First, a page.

God met us in our uncertainty. I had a picture in my mind of God holding Titus in the shadow of his wings, as it says in Psalm 91. The Lord comforted me with supernatural peace knowing that everything would be alright because He was in control, no matter the outcome.

Late in the evening, we received news that Titus was back on PICU and stable so we could visit him. Not only had he survived, but he came back without ECMO! We couldn’t believe it as we prayed for Titus over his warming bed in the intensive care unit. Weeks later, we learned that Titus’s very sick body could have added complications when he had the stent inserted. The Lord truly looked after our son that day.

Titus was not the only one who had refuge under God’s wings. It turns out God has room for more than one of us. As a family, He protected our hearts, too. While Titus was in the catheter lab and Leon and I waited in the lounge at Scott House, our friends Ruth and Helen made the trip to Newcastle with Asher and Eva Joy. Though the outcome of Titus’s procedure was uncertain, we wanted Asher and Eva Joy with us. We wanted them to meet their baby brother before he died. We didn’t expect they would bring some comfort—that their innocence and excitement over their new little brother and seeing Mummy and Daddy again would bring some peace to our broken hearts.

Ruth pulled up in front of Scott House, and as soon as I unbuckled Eva Joy from her car seat, she launched all of her little 18-month-old body into my arms. Both children appeared so grown up now that Titus was here. It felt strange after becoming accustomed to holding a newborn over the past few days. The tears started flowing. It was healing to have my older babies in my arms again. Their innocence was the balm my soul needed. Their excitement over all the toys in the playroom at Scott House was a welcome distraction.

As I look back, I see how the Lord gave our hearts refuge, too. During that turbulent few days, the Lord looked after our physical and emotional needs through the gift of our friends. Our junior doctor friends offered to look after Asher and Eva Joy for the night so we could focus on Titus after he returned to PICU. They brought a meal to us, which Ruth prepared in the kitchen for us. We connected with a church in Newcastle, who supported us along our journey. The staff at Scott House, along with the other residents there, were also supportive, and it was comforting to know that we weren’t alone on this painful journey.

When we requested a room at Scott House, the staff told us that there was an outbreak of the norovirus. In fact, the Children’s Heart Unit was closed to new patients to keep the virus from spreading. With this in mind, we decided we’d have the older children brought to Newcastle anyway because emotionally we needed them with us. We believed the Lord would protect us from getting the very contagious sickness bug. Should any of us get it, we couldn’t visit Titus in PICU until we’d been symptom free for 48 hours.

We did as much as we could to prevent getting the norovirus. Unfortunately, with two young children, it was inevitable. I got it first, and it was perhaps the mildest version of it. It was still heartbreaking to not see my baby for what felt like days. I cried as I had to express breastmilk and then dump it in the sink because it was unsafe to give it to Titus with the risk of passing the virus on to him.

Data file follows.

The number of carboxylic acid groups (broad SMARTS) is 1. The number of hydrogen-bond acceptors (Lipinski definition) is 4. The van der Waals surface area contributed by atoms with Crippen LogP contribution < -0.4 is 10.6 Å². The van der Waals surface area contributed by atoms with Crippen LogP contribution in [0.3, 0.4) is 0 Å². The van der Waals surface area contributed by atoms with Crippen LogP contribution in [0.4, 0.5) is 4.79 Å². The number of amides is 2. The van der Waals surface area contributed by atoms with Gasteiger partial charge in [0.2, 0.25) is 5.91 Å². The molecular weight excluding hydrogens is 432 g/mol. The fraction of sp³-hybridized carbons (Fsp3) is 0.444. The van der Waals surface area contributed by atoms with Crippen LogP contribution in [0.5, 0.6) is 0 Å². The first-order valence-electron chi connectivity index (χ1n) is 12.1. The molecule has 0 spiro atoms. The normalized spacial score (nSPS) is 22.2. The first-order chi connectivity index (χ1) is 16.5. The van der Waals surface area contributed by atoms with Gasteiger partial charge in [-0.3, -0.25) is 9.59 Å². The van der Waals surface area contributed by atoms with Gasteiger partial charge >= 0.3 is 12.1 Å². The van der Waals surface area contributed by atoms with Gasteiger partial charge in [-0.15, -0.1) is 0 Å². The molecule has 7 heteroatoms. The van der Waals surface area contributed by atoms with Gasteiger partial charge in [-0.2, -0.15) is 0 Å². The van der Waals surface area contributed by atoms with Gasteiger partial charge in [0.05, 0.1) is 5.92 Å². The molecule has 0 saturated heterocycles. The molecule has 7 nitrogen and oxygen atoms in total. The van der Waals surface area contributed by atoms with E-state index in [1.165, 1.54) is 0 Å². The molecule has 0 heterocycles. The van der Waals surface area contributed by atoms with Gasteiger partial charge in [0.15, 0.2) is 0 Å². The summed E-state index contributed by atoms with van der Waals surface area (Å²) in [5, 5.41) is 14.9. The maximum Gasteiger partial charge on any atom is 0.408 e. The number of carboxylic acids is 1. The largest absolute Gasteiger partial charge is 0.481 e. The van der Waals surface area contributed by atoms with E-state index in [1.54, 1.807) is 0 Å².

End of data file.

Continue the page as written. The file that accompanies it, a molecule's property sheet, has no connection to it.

Eva Joy was next, waking us in the middle of the night with gagging sounds in her travel cot. We turned on a light to find her sitting up, dazed and confused about what happened. I don’t handle cleaning up vomit well, so I set Leon to borrowing a bowl from the kitchen for Eva Joy and cleaning up her cot so she could try to sleep. We didn’t sleep very well that night—we woke each time we heard Eva Joy vomit.

To keep the virus from spreading, the staff asked us to remain in our room for meals as well. After one day of that, we asked if our friends would let us stay with them so we had more space. Since I was symptom free now, I remained at Scott House after our room was deep-cleaned. Leon went to Donia and Revin’s home to allow Eva Joy to recover and wait to see whether he or Asher would get the norovirus, too. Since I didn’t want to be alone during such a traumatic and uncertain time, Helen stayed with me and ferried us back and forth between our friends’ home and Freeman Hospital.

Leon got the norovirus next, and we knew it was only a matter of time before Asher and Helen got it. However, God, in His faithfulness, protected them from getting it. Because you have made the Lord your dwelling place—the Most High, who is my refuge—no evil shall be allowed to befall you, no plague come near your tent. (Psalm 91:9-10) Our friend Helen suffered from chronic fatigue. If the norovirus would strike anyone, we didn’t want her to get it because it would be very difficult for her. Miraculously, the Lord protected her from it. Asher also came away from the norovirus outbreak without it. It’s said that there’s always one person in the family who doesn’t get the illness going around. Here, it was Asher and Helen, but I believe God kept the illness away from them because it would have meant longer recovery time for everyone.

In the days that followed, Titus stabilised enough to transfer back to PICU at the RVI. It was a step towards home, or so we thought. We did not know what Titus’s future held. We expected a return to Freeman Hospital in 6 months for Titus’s heart operation. Helen, Eva Joy and I still did some travelling back and forth between hospital and our friends’ home as everyone recovered from the norovirus.

Our stay at Freeman Hospital was turbulent. God sustained us through that time and showed his faithfulness. It’s easy to blame God for the difficulties we face. If we take a biblical perspective, the Holy Spirit reveals to us all the ways the Lord sustains us and protects us.

The Psalmist says this in Psalm 91. He cries out to God for refuge from his troubles. In faith, he proclaims his undying faith in God, knowing he will find safety and protection under the Lord’s wings. God responds to the Psalmist’s prayer by telling him that because of his faith, the Lord will be near to him in trouble, protect him, and deliver him.

Titus’s life continually caused us to kneel before God in prayer. Sometimes life is so hard that all we have left is our faith in God. If we cry out to him and make him our dwelling place, he will give us shelter. He will be with us in trouble. He will protect us and rescue us.